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©1940 Ginger Rogers Royal Desserts Advertising Premium Recipe Booklet
Item #b827
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This item is already sold©1940 Ginger Rogers Royal Desserts Advertising Premium Recipe Booklet
Movie   Film   Star   Actor   Actress   Celebrity   Ginger Rogers   Royal   Dessert   Food   Pudding   Gelatin   Cook   Cooking   Kitchen   Advertising   Premium   Recipe   Booklet   Nostalgic
The picture shows views of this ©1940 Ginger Rogers Royal Desserts Advertising Premium Recipe Booklet. Shown is the front and back cover as well as four random sample pages from inside. The booklet has (24) pages filled with recipes and full color pictures of the finished dessert dishes.The cover pictures Ginger Rogers in color and has an endorsement from her. It is marked as follows:

ROYAL DESSERTS RECIPES
''A treat as thrilling as a burst of applause''
Says GINGER ROGERS of Royal Desserts!
GINGER ROGERS, co-starred in ''Lucky Partners'', an RKO Radio Picture.

The booklet measures 5'' x 3''. It is in mint condition as pictured. Below here is some background reference information that was found on Ginger Rogers:

Ginger Rogers
From Wikipedia, the free encyclopedia

Ginger Rogers
Birth name: Virginia Katherine McMath
Born: July 16, 1911 Independence, Missouri, USA
Died: April 25, 1995 (aged 83) Rancho Mirage, California, USA
Spouse(s): Jack Pepper (1929 - 1931), Lew Ayres (1934 - 1941), Jack Briggs (1943 - 1949), Jacques Bergerac (1953 - 1957), William Marshall (1961 - 1969)
Academy Awards: Best Actress 1940 Kitty Foyle

Ginger Rogers (July 16, 1911 – April 25, 1995) was an Academy Award winning American film and stage actress and singer. In a film career spanning fifty years she made a total of seventy-three films, and is now principally celebrated for her role as Fred Astaire's romantic interest and dancing partner in a series of ten Hollywood musical films that revolutionized the genre.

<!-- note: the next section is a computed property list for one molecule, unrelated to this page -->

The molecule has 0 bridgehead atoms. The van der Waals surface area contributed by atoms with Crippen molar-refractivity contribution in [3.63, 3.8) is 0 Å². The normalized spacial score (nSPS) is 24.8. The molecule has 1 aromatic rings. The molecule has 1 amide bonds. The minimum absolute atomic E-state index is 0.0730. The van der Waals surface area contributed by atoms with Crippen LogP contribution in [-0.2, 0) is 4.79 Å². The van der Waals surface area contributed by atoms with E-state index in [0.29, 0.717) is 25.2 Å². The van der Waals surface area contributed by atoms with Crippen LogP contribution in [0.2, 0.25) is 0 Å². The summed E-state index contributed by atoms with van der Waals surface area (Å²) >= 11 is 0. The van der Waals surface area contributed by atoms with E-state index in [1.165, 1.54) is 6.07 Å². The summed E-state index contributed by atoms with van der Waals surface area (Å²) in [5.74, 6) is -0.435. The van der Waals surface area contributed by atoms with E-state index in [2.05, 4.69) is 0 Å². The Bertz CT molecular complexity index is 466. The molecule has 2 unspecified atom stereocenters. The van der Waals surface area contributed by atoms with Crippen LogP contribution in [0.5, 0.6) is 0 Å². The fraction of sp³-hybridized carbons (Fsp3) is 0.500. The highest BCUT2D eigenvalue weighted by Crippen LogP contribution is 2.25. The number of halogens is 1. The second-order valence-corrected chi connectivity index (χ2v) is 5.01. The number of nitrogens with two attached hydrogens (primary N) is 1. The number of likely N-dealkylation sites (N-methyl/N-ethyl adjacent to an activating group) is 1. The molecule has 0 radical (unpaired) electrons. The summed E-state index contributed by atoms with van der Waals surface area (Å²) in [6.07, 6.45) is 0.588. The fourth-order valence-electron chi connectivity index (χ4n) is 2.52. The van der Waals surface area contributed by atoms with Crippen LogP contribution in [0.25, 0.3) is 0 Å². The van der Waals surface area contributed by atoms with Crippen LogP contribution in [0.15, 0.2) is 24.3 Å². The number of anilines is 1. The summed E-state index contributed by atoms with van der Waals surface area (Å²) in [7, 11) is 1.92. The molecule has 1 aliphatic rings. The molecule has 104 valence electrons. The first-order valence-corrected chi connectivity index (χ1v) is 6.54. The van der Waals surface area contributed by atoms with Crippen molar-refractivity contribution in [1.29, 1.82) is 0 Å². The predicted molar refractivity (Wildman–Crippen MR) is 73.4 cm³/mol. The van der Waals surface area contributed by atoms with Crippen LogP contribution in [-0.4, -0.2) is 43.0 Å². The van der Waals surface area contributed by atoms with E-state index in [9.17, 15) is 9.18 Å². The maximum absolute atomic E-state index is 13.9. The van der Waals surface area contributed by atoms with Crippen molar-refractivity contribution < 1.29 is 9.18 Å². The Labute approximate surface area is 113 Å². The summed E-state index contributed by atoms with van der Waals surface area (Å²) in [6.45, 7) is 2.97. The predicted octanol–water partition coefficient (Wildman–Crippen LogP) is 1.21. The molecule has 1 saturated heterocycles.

Early life
She was born in Independence, Missouri, the daughter of Eddins McMath, of Scottish ancestry and Lela Owens McMath, of Welsh ancestry. Her mother separated from Rogers' father soon after her birth, and mother and daughter went to live with the Walter Owens family in nearby Kansas City. Her parents divorced and fought for custody, with her father even kidnapping her twice. After they divorced, Rogers stayed with her grandparents, Walter and Saphrona Owens, while her mother wrote scripts for two years in Hollywood. Several of Rogers' cousins had a hard time pronouncing her first name Virginia, shortening it to ''Ginya''.

When she was nine years old, her mother got remarried to a man named John Logan Rogers. Ginger took the name of Rogers, although she was never legally adopted. They lived in Fort Worth, Texas, and her mother became a theater critic for a local newspaper, the Fort Worth Record. As a teenager, she thought of teaching school, but with her mother's interest in Hollywood and the theater, her young exposure to the theater increased. Waiting for her mother in the wings of the Majestic Theatre, she began to sing and dance along to the performers on stage.

Vaudeville
Five years later her entertainment career was born one night when the traveling vaudeville act of Eddie Foy (Bob Hope would play Foy in The Seven Little Foys) came to Fort Worth and needed a quick stand-in. She would enter and win a Charleston contest and then hit the road on a Vaudeville tour. Her mother and she would tour for four years. During this time her mother divorced John Rogers, but kept his surname. When only 17 she married Jack Culpepper, another dancer on the circuit. The marriage was over within months, and she went back to touring with her mother. When the tour got to New York City, she stayed, getting radio singing jobs and then her Broadway theater debut in a musical called Top Speed, which opened on Christmas Day, 1929.

Film career 1929 - 1933
Her first movie roles were in a trio of short films made in 1929: Night in the Dormitory, A Day of a Man of Affairs, and Campus Sweethearts. Within two weeks of opening in Top Speed she was hired to star in Girl Crazy by George Gershwin and Ira Gershwin. Fred Astaire was hired to help the dancers with their choreography, and he briefly dated Rogers. Her appearance in Girl Crazy made her an overnight star at the age of 19. In 1930 she was signed with Paramount Pictures for a seven-year contract. Rogers would soon get herself out of the Paramount contract and move with her mother to Hollywood. When she got to California, she signed a three picture deal with Pathé, which resulted in three forgettable pictures. After getting bit parts for singing and dancing for most of 1932, in 1933 she made her screen breakthrough in 42nd Street (film) with Warner Brothers. She went on to make a series of films with RKO and, in the second of those, Flying Down to Rio (1933), she again met up with Fred Astaire.